You will visually be able to tell if a duck is suffering from a severe mite infestation.
Can Ducks Get Lice?
Although lice are a general annoyance, they don’t tend to cause such severe symptoms in ducks compared to mites.
Not only do ducks resist most types of lice because of their constant swimming and cleaning, but the life cycle of most lice doesn’t allow for such drastic symptoms to take effect.
Nonetheless, it is still possible for lice to overcome a duck but this only really occurs in those that are elderly, sick, or injured, who can’t properly preen themselves.
The most common lice found on ducks are feather lice. These tiny lice cling onto and thrive on the feathers of ducks.
Still, a normal, healthy duck will quickly bathe and preen these pests away, so treatment is only necessary in more extreme cases.
How To Get Rid Of Fleas, Mites, Or Lice On Ducks
Alright, so you’ve found some unwanted pests bothering your ducks. What next?
Well, the first step is not to panic. Although it can be quite gruesome and horrific, there are plenty of solutions to get rid of fleas, mites, or lice on your ducks!
The first step is to consult a veterinarian or seek some trusted pet advice from your local pet care store.
This is crucial, as every brand of anti-parasitic medicines has different applications and dosages, so it’s best to get some advice from professionals.
Nonetheless, it’s very likely they will recommend a few easy and safe-to-use solutions like Pyrethrin, Carbaryl, or coop mite spray.
Again, always follow your veterinarian’s advice. They will usually recommend two doses of treatment every 7-14 days, given the mite’s life cycle it’s essential to rid them all.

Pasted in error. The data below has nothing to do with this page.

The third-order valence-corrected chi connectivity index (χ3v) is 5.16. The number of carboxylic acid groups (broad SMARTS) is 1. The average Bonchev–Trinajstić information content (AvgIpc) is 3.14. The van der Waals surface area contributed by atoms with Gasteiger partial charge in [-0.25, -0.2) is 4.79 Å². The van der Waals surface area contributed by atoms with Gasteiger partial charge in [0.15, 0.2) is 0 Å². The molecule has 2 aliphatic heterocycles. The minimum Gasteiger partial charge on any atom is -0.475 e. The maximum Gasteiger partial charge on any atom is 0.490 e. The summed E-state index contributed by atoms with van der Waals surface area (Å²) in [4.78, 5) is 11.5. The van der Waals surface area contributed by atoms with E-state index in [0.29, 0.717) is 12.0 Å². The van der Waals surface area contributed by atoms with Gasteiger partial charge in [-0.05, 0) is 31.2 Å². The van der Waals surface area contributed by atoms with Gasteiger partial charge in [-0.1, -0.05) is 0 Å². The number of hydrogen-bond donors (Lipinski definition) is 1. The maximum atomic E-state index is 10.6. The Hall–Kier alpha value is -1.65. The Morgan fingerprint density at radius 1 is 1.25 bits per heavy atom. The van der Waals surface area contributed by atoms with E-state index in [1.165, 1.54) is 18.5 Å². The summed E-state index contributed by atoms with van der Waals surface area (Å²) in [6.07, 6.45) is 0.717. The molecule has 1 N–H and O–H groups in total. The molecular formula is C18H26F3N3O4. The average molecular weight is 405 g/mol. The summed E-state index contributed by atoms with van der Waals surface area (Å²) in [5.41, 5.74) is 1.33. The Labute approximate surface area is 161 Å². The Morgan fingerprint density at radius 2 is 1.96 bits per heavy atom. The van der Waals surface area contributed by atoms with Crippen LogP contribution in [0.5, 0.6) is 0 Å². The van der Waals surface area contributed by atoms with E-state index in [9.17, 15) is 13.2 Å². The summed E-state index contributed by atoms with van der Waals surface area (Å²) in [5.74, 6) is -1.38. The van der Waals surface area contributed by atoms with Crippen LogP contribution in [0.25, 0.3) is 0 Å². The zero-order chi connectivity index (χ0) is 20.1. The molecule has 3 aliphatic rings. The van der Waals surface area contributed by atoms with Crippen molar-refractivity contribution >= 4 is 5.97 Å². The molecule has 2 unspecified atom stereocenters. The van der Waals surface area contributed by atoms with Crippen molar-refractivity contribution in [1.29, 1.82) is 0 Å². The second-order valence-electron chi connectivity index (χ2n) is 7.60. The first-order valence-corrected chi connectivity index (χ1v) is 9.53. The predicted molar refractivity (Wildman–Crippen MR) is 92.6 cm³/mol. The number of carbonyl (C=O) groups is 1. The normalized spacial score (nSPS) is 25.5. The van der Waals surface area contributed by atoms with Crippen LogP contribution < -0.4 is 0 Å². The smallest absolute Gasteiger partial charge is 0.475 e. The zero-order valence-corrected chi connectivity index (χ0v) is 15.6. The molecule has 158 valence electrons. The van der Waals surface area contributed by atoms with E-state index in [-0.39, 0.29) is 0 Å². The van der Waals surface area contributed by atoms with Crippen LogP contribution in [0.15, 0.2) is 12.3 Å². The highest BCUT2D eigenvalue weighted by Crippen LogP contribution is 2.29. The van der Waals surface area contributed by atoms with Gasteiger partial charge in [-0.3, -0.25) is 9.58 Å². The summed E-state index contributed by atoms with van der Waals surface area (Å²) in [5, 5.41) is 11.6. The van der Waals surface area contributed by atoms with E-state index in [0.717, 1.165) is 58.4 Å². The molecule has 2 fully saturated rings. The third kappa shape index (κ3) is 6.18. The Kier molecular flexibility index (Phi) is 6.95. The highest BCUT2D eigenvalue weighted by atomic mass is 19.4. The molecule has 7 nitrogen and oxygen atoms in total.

How To Prevent Fleas, Mites, And Lice On Your Ducks
Though ducks are naturally good at preventing fleas, mites, and lice, there are still some easy-to-use preventative measures you can take to ensure your flock is receiving their fullest protection.
To help prevent these pesky pests, you should:
- Always keep your coop clean!
- Use natural pest deterrents around your coop, like peppermint oil to keep away rodents.
- Ask your local pet care store for mite control spray, and follow the directions to protect your coop.
- Inspect your ducks if they show any signs of affliction
- Make it a routine to physically check your duck for any observable issues, every month or two is absolutely fine, but you can choose to do it more frequently.
- Minimize contact between your duck and wild birds.
To Wrap It Up
For the most part, you shouldn’t need to worry about fleas, mites, or lice on your ducks. Their body temperature is high, they’re great at cleaning themselves, and they’re often in and out of water.
This makes it tougher for these pests to really survive long enough to become a problem
However, it does happen, particularly with mites.
If you notice any warning signs of an infestation, you should always examine your duck for evidence.
If there are any pests present, consult with a veterinarian or trusted pet care specialist as to what the best remedy is for you.